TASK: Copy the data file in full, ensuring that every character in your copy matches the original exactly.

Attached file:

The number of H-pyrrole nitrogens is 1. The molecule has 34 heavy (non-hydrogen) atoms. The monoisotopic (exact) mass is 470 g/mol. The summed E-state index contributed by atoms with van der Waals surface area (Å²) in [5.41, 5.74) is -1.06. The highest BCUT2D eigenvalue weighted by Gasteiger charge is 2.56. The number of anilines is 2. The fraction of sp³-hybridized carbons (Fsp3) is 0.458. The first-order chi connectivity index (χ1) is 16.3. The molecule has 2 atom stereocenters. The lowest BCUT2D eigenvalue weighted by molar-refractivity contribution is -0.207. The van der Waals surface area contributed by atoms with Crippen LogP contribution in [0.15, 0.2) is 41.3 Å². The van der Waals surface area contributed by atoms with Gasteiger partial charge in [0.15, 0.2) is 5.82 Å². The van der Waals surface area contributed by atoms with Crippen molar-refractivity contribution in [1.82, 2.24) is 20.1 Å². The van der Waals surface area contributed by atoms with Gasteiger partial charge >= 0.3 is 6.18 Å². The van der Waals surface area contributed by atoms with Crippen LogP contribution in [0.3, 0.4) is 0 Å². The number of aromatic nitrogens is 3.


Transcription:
The number of H-pyrrole nitrogens is 1. The molecule has 34 heavy (non-hydrogen) atoms. The monoisotopic (exact) mass is 470 g/mol. The summed E-state index contributed by atoms with van der Waals surface area (Å²) in [5.41, 5.74) is -1.06. The highest BCUT2D eigenvalue weighted by Gasteiger charge is 2.56. The number of anilines is 2. The fraction of sp³-hybridized carbons (Fsp3) is 0.458. The first-order chi connectivity index (χ1) is 16.3. The molecule has 2 atom stereocenters. The lowest BCUT2D eigenvalue weighted by molar-refractivity contribution is -0.207. The van der Waals surface area contributed by atoms with Crippen LogP contribution in [0.15, 0.2) is 41.3 Å². The van der Waals surface area contributed by atoms with Gasteiger partial charge in [0.15, 0.2) is 5.82 Å². The van der Waals surface area contributed by atoms with Crippen molar-refractivity contribution in [1.82, 2.24) is 20.1 Å². The van der Waals surface area contributed by atoms with Gasteiger partial charge >= 0.3 is 6.18 Å². The van der Waals surface area contributed by atoms with Crippen LogP contribution in [0.3, 0.4) is 0 Å². The number of aromatic nitrogens is 3.